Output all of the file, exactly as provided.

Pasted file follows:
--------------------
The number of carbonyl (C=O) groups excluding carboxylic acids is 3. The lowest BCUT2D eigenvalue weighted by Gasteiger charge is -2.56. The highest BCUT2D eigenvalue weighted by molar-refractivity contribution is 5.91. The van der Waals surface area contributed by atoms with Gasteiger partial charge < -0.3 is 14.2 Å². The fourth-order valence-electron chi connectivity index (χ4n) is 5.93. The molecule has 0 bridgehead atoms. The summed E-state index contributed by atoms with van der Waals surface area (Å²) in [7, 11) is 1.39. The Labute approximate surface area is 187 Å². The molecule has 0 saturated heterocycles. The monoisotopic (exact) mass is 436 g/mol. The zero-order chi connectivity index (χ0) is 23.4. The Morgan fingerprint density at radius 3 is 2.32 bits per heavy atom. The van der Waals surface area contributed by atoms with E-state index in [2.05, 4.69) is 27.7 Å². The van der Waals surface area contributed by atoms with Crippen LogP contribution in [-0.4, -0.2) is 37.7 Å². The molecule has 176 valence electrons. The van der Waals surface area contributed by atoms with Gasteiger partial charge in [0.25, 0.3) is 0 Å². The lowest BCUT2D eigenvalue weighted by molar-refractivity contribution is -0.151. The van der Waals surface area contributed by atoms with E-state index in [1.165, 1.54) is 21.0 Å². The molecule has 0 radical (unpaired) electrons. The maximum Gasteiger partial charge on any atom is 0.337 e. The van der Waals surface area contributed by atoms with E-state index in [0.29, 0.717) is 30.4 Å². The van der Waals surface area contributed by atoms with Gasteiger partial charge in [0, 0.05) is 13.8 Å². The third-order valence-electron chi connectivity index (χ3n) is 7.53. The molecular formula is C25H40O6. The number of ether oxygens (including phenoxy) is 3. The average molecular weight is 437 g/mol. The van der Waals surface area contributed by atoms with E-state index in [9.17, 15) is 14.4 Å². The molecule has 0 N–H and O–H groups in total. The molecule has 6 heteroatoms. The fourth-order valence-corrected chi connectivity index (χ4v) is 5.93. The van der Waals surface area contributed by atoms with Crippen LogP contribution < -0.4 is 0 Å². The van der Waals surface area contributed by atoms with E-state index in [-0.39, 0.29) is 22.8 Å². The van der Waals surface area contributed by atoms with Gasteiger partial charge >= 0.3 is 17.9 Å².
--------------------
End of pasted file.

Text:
The number of carbonyl (C=O) groups excluding carboxylic acids is 3. The lowest BCUT2D eigenvalue weighted by Gasteiger charge is -2.56. The highest BCUT2D eigenvalue weighted by molar-refractivity contribution is 5.91. The van der Waals surface area contributed by atoms with Gasteiger partial charge < -0.3 is 14.2 Å². The fourth-order valence-electron chi connectivity index (χ4n) is 5.93. The molecule has 0 bridgehead atoms. The summed E-state index contributed by atoms with van der Waals surface area (Å²) in [7, 11) is 1.39. The Labute approximate surface area is 187 Å². The molecule has 0 saturated heterocycles. The monoisotopic (exact) mass is 436 g/mol. The zero-order chi connectivity index (χ0) is 23.4. The Morgan fingerprint density at radius 3 is 2.32 bits per heavy atom. The van der Waals surface area contributed by atoms with E-state index in [2.05, 4.69) is 27.7 Å². The van der Waals surface area contributed by atoms with Crippen LogP contribution in [-0.4, -0.2) is 37.7 Å². The molecule has 176 valence electrons. The van der Waals surface area contributed by atoms with Gasteiger partial charge in [0.25, 0.3) is 0 Å². The lowest BCUT2D eigenvalue weighted by molar-refractivity contribution is -0.151. The van der Waals surface area contributed by atoms with E-state index in [1.165, 1.54) is 21.0 Å². The molecule has 0 radical (unpaired) electrons. The maximum Gasteiger partial charge on any atom is 0.337 e. The van der Waals surface area contributed by atoms with E-state index in [0.29, 0.717) is 30.4 Å². The van der Waals surface area contributed by atoms with Gasteiger partial charge in [0, 0.05) is 13.8 Å². The third-order valence-electron chi connectivity index (χ3n) is 7.53. The molecular formula is C25H40O6. The number of ether oxygens (including phenoxy) is 3. The average molecular weight is 437 g/mol. The van der Waals surface area contributed by atoms with E-state index in [9.17, 15) is 14.4 Å². The molecule has 0 N–H and O–H groups in total. The molecule has 6 heteroatoms. The fourth-order valence-corrected chi connectivity index (χ4v) is 5.93. The van der Waals surface area contributed by atoms with Crippen LogP contribution < -0.4 is 0 Å². The van der Waals surface area contributed by atoms with E-state index in [-0.39, 0.29) is 22.8 Å². The van der Waals surface area contributed by atoms with Gasteiger partial charge >= 0.3 is 17.9 Å².